"Hill Gates has provided us with an informative anthropological portrait of the lives of ordinary people in Taiwan," wrote Martin King Whyte in the China Quarterly. "The book is intended as an introduction to 'ordinary' Taiwanese society, and is aimed especially at new students of things Chinese," observed Mick Moore in International Affairs. "This is not an audience for an academic social anthropologist, yet Gates has done a first-class job," Moore concluded. Janet W. Salaff, writing in the Journal of Asian Studies, commented, "This is rich material drawn from the experiences of ordinary people, and its strength is to be found in both its rarity and its reality." And Lynda S. Bell, reviewing the book in Economic Development and Cultural Change, remarked, "As a whole, the work provides an excellent introduction—perhaps the best we have—to difficult issues in the recent history of the Taiwan working class."

Gates has also served as editor, with Emily Martin Ahern, and contributor to The Anthropology of Taiwanese Society. Based on papers delivered at a 1976 conference of the Social Science Research Council, the book provides a summary and overview of the anthropological work on Taiwanese society extant to that date. Essays cover six main topics: ethnicity, the family, religion and ritual, local organization, economic organization, and political organization. "The synopses are active rather than merely passive syntheses of recent research, and so will appeal to specialist as well as nonspecialist readers, whilst also helping to contextualize the more particularistic papers," observed Stuart Thompson in the China Quarterly. "This is an important book," added James P. McGough in the American Anthropologist. "It illuminates the successes and problems of the past and the possibilities for the future of the anthropological study of Taiwan."



American Anthropologist, December, 1982, James P. McGough, review of The Anthropology of Taiwanese Society, pp. 918-920; March, 1989, Bernard Wong, review of Chinese Working-Class Lives: Getting By in Taiwan, pp. 231-232; March, 1994, James W. Wessman, review of Marxist Approaches in Economic Anthropology: Understanding Economic Process, pp. 209-210.

American Ethnologist, May, 1983, David K. Jordan, review of The Anthropology of Taiwanese Society, pp. 394-395; February, 1989, Norma Diamond, review of Chinese Working-Class Lives, pp. 183-184.

American Historical Review, December, 1997, Robert B. Marks, review of China's Motor: A Thousand Years of Petty Capitalism, pp. 1544-1545.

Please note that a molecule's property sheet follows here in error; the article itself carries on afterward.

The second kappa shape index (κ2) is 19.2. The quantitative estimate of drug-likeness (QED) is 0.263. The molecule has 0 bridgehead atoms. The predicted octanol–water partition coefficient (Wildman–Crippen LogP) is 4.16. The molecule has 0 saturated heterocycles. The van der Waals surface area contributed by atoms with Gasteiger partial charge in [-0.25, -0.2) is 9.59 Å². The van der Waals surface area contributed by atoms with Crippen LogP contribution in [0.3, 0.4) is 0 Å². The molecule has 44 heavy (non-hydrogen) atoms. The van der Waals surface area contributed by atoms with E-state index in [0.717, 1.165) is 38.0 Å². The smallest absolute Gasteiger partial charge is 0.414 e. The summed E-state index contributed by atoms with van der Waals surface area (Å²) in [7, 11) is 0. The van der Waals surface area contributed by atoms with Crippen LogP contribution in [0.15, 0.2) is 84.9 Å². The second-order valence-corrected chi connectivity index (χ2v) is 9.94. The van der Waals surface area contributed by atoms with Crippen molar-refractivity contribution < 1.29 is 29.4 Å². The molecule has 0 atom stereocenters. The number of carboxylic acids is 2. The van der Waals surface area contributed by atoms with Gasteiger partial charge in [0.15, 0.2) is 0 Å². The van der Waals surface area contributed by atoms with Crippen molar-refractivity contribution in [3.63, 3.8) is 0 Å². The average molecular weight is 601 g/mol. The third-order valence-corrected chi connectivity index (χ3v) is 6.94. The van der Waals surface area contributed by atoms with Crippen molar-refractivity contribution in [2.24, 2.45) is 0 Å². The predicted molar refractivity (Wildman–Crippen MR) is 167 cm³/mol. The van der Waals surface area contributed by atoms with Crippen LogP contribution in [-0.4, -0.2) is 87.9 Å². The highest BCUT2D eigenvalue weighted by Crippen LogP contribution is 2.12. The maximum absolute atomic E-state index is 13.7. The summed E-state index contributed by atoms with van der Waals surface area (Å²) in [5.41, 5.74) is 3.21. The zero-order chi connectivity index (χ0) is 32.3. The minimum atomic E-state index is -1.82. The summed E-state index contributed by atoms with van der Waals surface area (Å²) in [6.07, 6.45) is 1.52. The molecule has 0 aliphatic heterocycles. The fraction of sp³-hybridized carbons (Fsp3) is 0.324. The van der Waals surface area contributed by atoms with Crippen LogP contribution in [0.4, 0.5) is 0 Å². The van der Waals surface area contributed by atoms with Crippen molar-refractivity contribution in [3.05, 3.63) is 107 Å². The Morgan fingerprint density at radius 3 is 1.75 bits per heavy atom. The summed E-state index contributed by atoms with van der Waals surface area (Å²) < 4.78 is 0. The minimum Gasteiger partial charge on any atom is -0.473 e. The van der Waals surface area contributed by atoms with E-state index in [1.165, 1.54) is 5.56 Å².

American Journal of Sociology, January, 1997, Prasenjit Duara, review of China's Motor, pp. 1168-1169.

Annals of the American Academy of Political andSocial Science, May, 1982, review of The Anthropology of Taiwanese Society, pp. 152-153.

Australian Journal of Chinese Affairs, January, 1983, Goran Aijmer, review of The Anthropology of Taiwanese Society, pp. 189-192.

Bulletin of the School of Oriental and African Studies,University of London, Volume 46, number 2, 1983, Rubie S. Watson, review of The Anthropology of Taiwanese Society, pp. 384-385.

China Journal, January, 1997, Huang Shu-min, review of China's Motor, pp. 117-120.

China Quarterly, March, 1984, Stuart Thompson, review of The Anthropology of Taiwanese Society, pp. 152-153; September, 1988, Martin King Whyte, review of Chinese Working-Class Lives, pp. 489-491.

Choice, September, 1996, review of China's Motor, p. 175.

Contemporary Sociology, March, 1989, Mark C. Thelin, review of Chinese Working-Class Lives, p. 183.

Economic Development and Cultural Change, July, 1990, Lynda S. Bell, review of Chinese Working-Class Lives, pp. 888-894.

International Affairs, spring, 1989, Mick Moore, review of Chinese Working-Class Lives, p. 381.

Journal of Asian Studies, November, 1988, Janet W. Salaff, review of Chinese Working-Class Lives, pp. 849-850.

Journal of Economic History, June, 1997, Melissa Macauley, review of China's Motor, pp. 552-553.

Journal of Interdisciplinary History, autumn, 1997, Thomas B. Gold, review of China's Motor, pp. 336-337.
Journal of the Royal Anthropological Institute, September, 1997, Steven Harrell, review of China's Motor, pp. 609-610; June, 2001, Charles Stafford, review of Looking for Chengdu: A Woman's Adventure in China, p. 370.

Library Journal, February 1, 1996, Dennis L. Noble, review of China's Motor, p. 87.

Pacific Affairs, winter, 1981-82, J. Bruce Jacobs, "Chinese Studies, Cross-Cultural Studies, and Taiwan," pp. 688-698; winter, 1988-89, Stephen Feuchtwang, review of Chinese Working-Class Lives, pp. 676-677.

Publishers Weekly, October 18, 1999, Jeff Zaleski, Paul Gediman, Charlotte Abbott, and Sarah Gold, review of Looking for Chengdu, pp. 60-61.*

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Gates, Hill